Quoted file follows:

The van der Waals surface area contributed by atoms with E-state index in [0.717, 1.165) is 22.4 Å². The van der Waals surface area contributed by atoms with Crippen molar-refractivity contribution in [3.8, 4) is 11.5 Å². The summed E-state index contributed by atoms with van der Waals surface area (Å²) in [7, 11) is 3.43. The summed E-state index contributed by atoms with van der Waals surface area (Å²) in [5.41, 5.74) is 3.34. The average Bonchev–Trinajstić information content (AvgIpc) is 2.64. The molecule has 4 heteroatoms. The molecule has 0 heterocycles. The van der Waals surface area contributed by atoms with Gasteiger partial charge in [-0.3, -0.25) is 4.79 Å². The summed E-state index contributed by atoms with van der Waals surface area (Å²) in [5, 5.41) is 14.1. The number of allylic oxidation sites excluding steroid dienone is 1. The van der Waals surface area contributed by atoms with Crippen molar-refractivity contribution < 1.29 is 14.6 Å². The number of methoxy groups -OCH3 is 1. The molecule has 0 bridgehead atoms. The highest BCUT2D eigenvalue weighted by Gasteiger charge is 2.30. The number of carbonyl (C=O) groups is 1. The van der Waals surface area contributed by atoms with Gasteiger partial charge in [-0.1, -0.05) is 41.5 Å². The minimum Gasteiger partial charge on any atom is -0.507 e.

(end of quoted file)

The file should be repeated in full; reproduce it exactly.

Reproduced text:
The van der Waals surface area contributed by atoms with E-state index in [0.717, 1.165) is 22.4 Å². The van der Waals surface area contributed by atoms with Crippen molar-refractivity contribution in [3.8, 4) is 11.5 Å². The summed E-state index contributed by atoms with van der Waals surface area (Å²) in [7, 11) is 3.43. The summed E-state index contributed by atoms with van der Waals surface area (Å²) in [5.41, 5.74) is 3.34. The average Bonchev–Trinajstić information content (AvgIpc) is 2.64. The molecule has 4 heteroatoms. The molecule has 0 heterocycles. The van der Waals surface area contributed by atoms with Gasteiger partial charge in [-0.3, -0.25) is 4.79 Å². The summed E-state index contributed by atoms with van der Waals surface area (Å²) in [5, 5.41) is 14.1. The number of allylic oxidation sites excluding steroid dienone is 1. The van der Waals surface area contributed by atoms with Crippen molar-refractivity contribution < 1.29 is 14.6 Å². The number of methoxy groups -OCH3 is 1. The molecule has 0 bridgehead atoms. The highest BCUT2D eigenvalue weighted by Gasteiger charge is 2.30. The number of carbonyl (C=O) groups is 1. The van der Waals surface area contributed by atoms with Gasteiger partial charge in [-0.1, -0.05) is 41.5 Å². The minimum Gasteiger partial charge on any atom is -0.507 e.